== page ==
After that first service, however, the elders of the church said “No more Pentecostal services in the church,” so the next service was on a foggy, rainy night around a big bonfire.  Many people stood around the fire in the misty rain and listened to Brother Crocker pick his guitar and sing and preach the Word of God.  He said he felt he was in the perfect will of God.  The interest was so great, he decided to stay on.  Some of the men helped him build a brush arbor and he preached there until the weather turned too cool.  Many people were converted.  Some got together and got permission to use the school auditorium to have service in.  I went every night.  I was hearing something I’d never heard before.  I started going to the altar, where there would be 75 to 80 people kneeling on the floor with tears streaming down their cheeks, asking God to fill them with the Holy Ghost.  I saw Brother Crocker walk among them, laying his hand on their heads and praying for them and they would begin speaking in tongues and magnifying God.  I received the Holy Ghost on October 16, 1931, and was baptized a few days later.  About 100 souls were filled with the Holy Ghost and baptized in Jesus name.  The revival went on every night for over six months.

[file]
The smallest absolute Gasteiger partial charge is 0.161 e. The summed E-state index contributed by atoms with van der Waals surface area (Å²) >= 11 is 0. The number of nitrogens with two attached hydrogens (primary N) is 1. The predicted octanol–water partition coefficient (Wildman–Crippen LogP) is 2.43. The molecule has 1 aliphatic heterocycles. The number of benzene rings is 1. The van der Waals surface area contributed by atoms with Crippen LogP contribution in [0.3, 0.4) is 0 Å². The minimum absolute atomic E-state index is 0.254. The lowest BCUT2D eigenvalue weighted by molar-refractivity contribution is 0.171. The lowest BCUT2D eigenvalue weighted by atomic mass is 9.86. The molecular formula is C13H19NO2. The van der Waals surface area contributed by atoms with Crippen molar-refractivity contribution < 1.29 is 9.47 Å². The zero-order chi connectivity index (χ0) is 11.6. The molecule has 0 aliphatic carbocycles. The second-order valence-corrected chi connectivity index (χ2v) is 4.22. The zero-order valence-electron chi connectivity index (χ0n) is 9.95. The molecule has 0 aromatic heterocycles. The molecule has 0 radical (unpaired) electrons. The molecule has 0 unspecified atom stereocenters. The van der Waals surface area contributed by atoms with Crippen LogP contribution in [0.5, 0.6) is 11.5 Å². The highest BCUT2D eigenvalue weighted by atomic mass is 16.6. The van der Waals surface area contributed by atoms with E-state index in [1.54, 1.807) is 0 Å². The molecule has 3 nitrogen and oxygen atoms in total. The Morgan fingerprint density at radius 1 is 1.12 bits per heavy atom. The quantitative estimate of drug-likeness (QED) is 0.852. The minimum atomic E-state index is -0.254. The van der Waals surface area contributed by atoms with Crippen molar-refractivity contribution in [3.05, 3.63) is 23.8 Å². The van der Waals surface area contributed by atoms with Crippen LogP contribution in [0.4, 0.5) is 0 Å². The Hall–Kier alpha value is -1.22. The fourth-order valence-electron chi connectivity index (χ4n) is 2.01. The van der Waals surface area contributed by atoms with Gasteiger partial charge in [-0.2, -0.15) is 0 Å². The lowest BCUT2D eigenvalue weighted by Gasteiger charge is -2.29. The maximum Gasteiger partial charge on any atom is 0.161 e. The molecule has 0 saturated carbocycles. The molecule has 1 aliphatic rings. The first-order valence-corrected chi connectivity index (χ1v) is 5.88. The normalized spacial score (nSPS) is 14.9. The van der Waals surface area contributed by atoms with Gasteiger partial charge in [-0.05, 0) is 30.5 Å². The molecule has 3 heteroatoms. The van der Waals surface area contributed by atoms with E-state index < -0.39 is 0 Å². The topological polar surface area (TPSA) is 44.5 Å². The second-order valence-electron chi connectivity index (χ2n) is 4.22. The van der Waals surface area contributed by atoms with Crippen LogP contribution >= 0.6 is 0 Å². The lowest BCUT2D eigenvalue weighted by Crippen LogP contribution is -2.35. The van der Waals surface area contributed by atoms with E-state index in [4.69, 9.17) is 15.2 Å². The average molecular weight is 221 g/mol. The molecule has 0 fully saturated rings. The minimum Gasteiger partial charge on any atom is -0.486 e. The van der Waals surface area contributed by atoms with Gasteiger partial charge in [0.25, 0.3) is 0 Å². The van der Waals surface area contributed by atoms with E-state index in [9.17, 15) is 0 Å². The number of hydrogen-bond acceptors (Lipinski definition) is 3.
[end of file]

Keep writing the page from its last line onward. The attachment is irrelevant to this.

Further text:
Brother Crocker started coming by my house every evening before time for service and He and I would sing together.  I played our old organ and he would pick his guitar.  We would then walk to church together.  We talked about the Lord and the work of the Lord.  He asked me if I would like to work for the Lord.  I told him that I had never given it a thought, but if God ever wanted to use me in His service, I’d be willing to obey Him. 

 

In the winter of 1932 there was a flu epidemic in the community.  Bro. Crocker went all over the community praying for people and God would touch them.  He got the flu himself and was really sick, running a high fever.  His fever was so high that at times he was delirious.  He trusted God, however, and never even took an aspirin.  On the tenth day he was feeling some better, and decided to get up for a drink of water.  He was so weak that he passed out.  When he came to, he was speaking in tongues and was completely healed.  He was soon preaching again and praying for souls.  The revival continued every night.